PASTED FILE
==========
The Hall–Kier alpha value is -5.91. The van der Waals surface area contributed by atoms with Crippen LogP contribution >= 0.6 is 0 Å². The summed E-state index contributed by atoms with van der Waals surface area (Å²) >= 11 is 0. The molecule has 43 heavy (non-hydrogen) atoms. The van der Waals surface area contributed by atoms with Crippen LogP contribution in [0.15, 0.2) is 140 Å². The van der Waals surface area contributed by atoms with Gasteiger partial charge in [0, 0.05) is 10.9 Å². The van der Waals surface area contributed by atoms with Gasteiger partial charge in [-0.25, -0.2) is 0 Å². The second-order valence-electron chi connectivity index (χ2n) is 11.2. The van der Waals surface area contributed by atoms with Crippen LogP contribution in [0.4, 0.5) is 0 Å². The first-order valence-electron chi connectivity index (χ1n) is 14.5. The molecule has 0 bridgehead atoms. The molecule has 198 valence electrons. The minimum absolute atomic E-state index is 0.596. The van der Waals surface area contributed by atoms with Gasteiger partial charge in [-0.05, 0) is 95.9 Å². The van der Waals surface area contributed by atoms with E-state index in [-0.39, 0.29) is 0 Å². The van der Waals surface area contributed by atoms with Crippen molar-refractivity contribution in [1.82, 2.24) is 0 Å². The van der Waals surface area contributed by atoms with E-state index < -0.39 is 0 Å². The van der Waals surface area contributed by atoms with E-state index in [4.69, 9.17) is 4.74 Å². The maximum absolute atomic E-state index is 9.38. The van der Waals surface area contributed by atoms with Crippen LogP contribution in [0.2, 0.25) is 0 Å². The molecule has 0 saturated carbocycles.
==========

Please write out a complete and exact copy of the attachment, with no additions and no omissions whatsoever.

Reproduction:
The Hall–Kier alpha value is -5.91. The van der Waals surface area contributed by atoms with Crippen LogP contribution >= 0.6 is 0 Å². The summed E-state index contributed by atoms with van der Waals surface area (Å²) >= 11 is 0. The molecule has 43 heavy (non-hydrogen) atoms. The van der Waals surface area contributed by atoms with Crippen LogP contribution in [0.15, 0.2) is 140 Å². The van der Waals surface area contributed by atoms with Gasteiger partial charge in [0, 0.05) is 10.9 Å². The van der Waals surface area contributed by atoms with Gasteiger partial charge in [-0.25, -0.2) is 0 Å². The second-order valence-electron chi connectivity index (χ2n) is 11.2. The van der Waals surface area contributed by atoms with Crippen LogP contribution in [0.4, 0.5) is 0 Å². The first-order valence-electron chi connectivity index (χ1n) is 14.5. The molecule has 0 bridgehead atoms. The molecule has 198 valence electrons. The minimum absolute atomic E-state index is 0.596. The van der Waals surface area contributed by atoms with Gasteiger partial charge in [-0.05, 0) is 95.9 Å². The van der Waals surface area contributed by atoms with E-state index in [-0.39, 0.29) is 0 Å². The van der Waals surface area contributed by atoms with Crippen molar-refractivity contribution in [1.82, 2.24) is 0 Å². The van der Waals surface area contributed by atoms with E-state index < -0.39 is 0 Å². The van der Waals surface area contributed by atoms with E-state index in [4.69, 9.17) is 4.74 Å². The maximum absolute atomic E-state index is 9.38. The van der Waals surface area contributed by atoms with Crippen LogP contribution in [0.2, 0.25) is 0 Å². The molecule has 0 saturated carbocycles.